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Court Says Copyright Application, Not Registration, Is Sufficient to Initiate Infringement Lawsuit in Seventh Circuit

Section 411(a) of the Copyright Act provides that “no civil action for infringement of the copyright in any United States work shall be instituted until preregistration or registration of the copyright claim has been made in accordance with this title.” Courts are split as to whether this language requires a copyright owner to obtain a copyright registration from the Copyright Office before filing suit for infringement in federal court (the “registration approach”), or whether it permits the copyright owner to sue for infringement after submitting a copyright application but before receiving the registration (the “application approach”). The United States District Court for the Northern District of Illinois recently had occasion to flesh out the Seventh Circuit’s position on this issue.

In that case, Panoramic Stock Images, Ltd. (Panoramic), a business that licenses photographs to publishers, sued McGraw-Hill Companies, Inc. (McGaw-Hill) for copyright infringement, claiming that McGraw-Hill exceeded the scope of its license to use copies of 170 of Panoramic’s photographs. McGraw-Hill moved to dismiss the claims for 49 of those photographs because they were based upon unissued copyright registrations. Thus, McGraw-Hill argued that Section 411(a) requires the court to follow the “registration approach.” After reviewing how other courts in the Seventh Circuit had approached this issue, the court disagreed with McGraw-Hill.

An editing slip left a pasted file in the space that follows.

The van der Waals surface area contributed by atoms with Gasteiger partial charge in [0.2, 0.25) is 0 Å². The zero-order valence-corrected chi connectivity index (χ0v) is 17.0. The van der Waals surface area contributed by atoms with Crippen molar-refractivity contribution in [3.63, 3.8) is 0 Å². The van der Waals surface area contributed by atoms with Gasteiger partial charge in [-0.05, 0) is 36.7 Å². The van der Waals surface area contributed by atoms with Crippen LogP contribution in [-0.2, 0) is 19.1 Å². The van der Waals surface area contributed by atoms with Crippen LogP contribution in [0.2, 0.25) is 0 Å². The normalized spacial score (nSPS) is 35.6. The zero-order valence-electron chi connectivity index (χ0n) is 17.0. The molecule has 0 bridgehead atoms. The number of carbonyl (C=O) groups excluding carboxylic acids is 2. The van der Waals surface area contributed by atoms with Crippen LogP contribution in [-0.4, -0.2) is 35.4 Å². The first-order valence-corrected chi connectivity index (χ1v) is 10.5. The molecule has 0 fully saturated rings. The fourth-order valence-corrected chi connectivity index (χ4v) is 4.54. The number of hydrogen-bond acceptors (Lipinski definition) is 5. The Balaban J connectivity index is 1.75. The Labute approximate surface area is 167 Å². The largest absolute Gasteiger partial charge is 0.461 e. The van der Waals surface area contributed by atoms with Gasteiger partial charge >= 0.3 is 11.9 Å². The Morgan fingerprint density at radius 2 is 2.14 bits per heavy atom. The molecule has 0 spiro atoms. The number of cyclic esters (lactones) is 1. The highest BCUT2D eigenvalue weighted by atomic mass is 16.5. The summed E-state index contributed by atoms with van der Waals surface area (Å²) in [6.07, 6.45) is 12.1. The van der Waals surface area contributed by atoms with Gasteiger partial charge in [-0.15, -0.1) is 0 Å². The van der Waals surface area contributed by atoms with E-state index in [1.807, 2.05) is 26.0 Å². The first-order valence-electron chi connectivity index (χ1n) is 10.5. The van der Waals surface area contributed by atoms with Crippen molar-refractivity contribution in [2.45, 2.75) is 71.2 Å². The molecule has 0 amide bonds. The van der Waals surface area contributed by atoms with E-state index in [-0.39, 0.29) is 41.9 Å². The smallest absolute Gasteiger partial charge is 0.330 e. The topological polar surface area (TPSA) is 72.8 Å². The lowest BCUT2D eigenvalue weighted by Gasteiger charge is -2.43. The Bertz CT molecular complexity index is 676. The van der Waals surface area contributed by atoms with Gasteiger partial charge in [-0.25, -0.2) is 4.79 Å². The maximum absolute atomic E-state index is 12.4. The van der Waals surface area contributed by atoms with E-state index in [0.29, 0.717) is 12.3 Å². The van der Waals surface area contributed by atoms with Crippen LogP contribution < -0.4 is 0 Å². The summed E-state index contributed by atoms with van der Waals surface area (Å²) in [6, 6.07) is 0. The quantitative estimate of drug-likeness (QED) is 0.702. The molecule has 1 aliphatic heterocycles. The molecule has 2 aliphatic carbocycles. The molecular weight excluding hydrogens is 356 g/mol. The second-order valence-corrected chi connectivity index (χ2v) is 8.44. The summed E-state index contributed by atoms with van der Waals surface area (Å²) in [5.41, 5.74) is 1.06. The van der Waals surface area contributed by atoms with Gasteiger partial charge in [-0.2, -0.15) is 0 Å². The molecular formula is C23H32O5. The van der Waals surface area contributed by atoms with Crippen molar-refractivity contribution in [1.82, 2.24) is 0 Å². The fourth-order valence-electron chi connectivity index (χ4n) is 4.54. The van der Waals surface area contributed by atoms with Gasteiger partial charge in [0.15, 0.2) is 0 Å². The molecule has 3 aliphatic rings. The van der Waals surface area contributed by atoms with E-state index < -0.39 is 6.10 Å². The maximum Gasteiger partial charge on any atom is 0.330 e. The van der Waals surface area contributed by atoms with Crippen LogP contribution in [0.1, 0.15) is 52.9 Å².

Seventh Circuit precedent appeared to prefer the “application approach,” so the court adopted it here. In supporting this position, the court said, “The application approach is also logical here, where [McGraw-Hill] clearly accepted the validity of [Panoramic’s] claim to all 101 of the disputed photographs…enough to pay [Panoramic] to use them under licensing agreements over a period of more than ten years.”  For these reasons, the court denied McGraw-Hill’s motion to dismiss the copyright infringement claims based upon those 49 photographs.

This decision serves to remind companies, especially those in Indiana, Illinois and Wisconsin, of the importance of protecting their copyrightable works with the U.S. Copyright Office.  In addition to artwork and literature, copyrightable works can include websites, software code, logos, marketing material and sometimes even the products themselves.  A business never knows when its valuable property will be infringed, so proactively protecting this property is key.



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